Choosing VPN Gateway

IT managers should consider VPN Gateway for hybrid applications where the traffic between on-premises hardware and the cloud is likely to be light. It is not, however, recommended for high data transfers. At the cost of slightly extended latency, enterprises will receive Azure’s flexibility and access all of Azure’s services. It is also not for organizations with compliance or restrictions on passing their data across the internet. Small organizations appreciate VPN, especially those prototyping and developing products.

Choosing Azure Virtual WAN

For clients needing a higher level of options, and that have a global reach, Virtual WAN might be the answer. It can link a multinational corporation’s branch offices, IoT devices (point of sale or otherwise), and virtual desktops. Data connections can be expanded, reduced, or rerouted seamlessly through partners, OpenVPN clients, and ExpressRoute interfaces.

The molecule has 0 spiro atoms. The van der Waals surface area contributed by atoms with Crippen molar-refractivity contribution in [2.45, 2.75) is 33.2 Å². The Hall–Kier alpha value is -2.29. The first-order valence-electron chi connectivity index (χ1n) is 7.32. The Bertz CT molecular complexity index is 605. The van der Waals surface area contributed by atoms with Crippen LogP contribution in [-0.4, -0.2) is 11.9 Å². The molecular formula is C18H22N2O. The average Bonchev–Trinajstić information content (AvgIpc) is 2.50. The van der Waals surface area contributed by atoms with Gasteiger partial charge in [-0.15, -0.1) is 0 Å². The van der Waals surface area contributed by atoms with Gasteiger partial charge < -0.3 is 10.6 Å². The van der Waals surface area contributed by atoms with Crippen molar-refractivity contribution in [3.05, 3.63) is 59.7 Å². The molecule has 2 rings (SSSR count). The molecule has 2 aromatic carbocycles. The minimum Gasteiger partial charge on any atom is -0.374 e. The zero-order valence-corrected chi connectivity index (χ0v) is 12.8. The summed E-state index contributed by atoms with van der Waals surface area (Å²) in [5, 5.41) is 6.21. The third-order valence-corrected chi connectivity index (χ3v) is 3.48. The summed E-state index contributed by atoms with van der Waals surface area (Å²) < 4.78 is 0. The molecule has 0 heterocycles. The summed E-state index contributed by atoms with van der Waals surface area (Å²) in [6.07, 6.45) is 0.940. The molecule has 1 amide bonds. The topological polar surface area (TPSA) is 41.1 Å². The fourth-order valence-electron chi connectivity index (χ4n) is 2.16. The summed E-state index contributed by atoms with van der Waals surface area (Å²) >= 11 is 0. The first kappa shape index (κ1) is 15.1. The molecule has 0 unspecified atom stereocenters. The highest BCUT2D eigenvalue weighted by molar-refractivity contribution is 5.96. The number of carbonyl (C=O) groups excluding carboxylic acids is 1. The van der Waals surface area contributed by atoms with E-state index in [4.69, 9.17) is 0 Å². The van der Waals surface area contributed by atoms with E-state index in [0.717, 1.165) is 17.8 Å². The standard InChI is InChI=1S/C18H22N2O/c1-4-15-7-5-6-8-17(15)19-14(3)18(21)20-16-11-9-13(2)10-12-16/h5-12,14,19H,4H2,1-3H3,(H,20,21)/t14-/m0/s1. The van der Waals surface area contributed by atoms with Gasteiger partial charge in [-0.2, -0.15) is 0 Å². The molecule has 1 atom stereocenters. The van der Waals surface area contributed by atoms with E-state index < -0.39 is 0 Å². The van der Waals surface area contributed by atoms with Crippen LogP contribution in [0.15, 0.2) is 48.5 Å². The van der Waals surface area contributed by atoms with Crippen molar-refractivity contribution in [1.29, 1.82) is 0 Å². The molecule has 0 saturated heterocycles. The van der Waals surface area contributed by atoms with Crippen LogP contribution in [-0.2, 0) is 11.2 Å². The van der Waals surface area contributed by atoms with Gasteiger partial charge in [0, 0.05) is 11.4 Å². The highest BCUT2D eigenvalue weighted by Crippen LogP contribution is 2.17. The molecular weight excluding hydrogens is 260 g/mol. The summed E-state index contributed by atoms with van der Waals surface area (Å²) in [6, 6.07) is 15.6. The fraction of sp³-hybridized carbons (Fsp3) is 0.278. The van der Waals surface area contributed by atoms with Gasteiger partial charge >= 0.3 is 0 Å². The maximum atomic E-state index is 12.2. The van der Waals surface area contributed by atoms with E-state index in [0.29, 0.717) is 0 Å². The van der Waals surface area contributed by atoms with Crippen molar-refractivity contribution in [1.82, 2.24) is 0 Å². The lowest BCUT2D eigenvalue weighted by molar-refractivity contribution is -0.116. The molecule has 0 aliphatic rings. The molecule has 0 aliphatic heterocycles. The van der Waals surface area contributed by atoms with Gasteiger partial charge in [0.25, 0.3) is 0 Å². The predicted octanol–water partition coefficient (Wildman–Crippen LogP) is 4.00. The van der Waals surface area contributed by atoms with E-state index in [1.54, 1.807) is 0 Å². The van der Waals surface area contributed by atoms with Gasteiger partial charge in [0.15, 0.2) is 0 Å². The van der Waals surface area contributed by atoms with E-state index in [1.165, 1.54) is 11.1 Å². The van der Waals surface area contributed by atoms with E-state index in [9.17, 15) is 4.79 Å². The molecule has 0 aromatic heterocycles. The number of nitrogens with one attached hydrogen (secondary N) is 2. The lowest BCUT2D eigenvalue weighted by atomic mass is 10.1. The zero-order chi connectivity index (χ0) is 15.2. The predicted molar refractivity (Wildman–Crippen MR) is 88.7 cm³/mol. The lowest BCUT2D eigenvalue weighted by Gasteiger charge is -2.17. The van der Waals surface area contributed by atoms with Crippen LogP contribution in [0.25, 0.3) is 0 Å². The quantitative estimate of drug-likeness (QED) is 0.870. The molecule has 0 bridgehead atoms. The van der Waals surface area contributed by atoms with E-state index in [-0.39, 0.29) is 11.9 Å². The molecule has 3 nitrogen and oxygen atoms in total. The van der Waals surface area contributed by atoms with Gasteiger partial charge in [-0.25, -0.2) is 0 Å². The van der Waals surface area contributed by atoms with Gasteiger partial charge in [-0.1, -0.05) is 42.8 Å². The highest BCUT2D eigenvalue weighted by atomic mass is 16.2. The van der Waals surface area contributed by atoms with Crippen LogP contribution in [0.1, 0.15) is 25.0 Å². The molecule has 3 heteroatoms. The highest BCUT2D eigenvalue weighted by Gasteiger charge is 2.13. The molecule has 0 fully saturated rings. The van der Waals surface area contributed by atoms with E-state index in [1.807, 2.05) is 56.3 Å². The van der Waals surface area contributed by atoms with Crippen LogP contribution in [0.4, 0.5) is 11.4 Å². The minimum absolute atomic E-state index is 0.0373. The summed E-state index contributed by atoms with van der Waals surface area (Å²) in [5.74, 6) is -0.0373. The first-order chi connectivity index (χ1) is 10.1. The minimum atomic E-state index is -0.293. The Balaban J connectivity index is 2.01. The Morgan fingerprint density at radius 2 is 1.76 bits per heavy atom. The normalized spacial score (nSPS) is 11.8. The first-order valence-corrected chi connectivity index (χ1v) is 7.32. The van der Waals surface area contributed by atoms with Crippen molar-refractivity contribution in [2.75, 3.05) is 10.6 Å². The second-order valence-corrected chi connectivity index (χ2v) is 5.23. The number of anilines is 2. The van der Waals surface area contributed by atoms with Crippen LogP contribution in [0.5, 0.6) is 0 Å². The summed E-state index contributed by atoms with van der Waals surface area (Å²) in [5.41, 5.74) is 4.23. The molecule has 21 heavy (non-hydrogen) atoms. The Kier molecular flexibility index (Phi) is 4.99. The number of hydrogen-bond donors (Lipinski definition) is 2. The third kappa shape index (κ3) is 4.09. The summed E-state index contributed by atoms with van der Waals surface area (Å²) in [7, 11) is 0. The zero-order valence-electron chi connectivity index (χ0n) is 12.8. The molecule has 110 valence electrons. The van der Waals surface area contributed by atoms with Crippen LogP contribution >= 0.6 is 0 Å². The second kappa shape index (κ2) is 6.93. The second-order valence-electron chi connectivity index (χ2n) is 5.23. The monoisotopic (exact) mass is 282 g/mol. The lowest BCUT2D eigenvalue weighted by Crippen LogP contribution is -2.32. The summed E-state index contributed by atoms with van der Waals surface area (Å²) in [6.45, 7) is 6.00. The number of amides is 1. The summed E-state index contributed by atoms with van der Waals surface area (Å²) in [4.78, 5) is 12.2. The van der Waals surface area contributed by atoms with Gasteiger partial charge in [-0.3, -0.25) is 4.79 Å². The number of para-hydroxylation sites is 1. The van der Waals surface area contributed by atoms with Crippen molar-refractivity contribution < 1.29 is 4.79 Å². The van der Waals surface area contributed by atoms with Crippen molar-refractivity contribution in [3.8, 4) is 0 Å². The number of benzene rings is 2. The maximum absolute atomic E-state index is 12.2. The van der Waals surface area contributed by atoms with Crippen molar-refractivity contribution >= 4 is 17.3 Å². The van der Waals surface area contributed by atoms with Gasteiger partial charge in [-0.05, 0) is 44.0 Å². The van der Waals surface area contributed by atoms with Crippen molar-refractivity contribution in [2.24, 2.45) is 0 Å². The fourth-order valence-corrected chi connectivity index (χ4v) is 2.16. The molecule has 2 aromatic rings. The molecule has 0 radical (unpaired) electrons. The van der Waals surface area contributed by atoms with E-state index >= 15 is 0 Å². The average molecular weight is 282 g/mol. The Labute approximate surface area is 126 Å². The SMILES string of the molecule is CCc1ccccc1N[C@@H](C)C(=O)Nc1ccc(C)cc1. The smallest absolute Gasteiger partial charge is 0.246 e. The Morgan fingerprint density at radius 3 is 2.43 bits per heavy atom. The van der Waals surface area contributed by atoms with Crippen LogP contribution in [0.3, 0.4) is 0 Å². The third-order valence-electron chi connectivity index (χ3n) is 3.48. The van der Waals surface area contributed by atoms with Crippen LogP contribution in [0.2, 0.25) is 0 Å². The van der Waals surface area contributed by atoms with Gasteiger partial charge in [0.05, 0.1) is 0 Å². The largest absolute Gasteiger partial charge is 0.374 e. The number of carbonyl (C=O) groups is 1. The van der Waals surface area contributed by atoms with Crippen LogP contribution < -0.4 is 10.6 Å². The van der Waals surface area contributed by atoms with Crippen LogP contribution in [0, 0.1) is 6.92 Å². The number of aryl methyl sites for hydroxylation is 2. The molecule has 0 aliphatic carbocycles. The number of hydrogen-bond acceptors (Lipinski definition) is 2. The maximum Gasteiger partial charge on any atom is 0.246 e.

Moving forward with Azure

No matter which plan you choose, Azure is adaptable. The range of options may seem daunting, but if you triage your crucial levels of data protection, speed, and reliability against your budget, you can start with a solution and modify it later.

Megaport’s Network as a Service (NaaS) solutions enable fast, flexible, and secure connectivity to Azure and other top cloud providers, data center operators, systems integrators, and managed service providers.

Our global Software Defined Network (SDN) helps businesses rapidly and securely connect their networks to services through our easy-to-use portal or open API, reducing operating costs and increasing speed to market compared to traditional networking solutions. To learn more, chat to one of our Solutions Architects.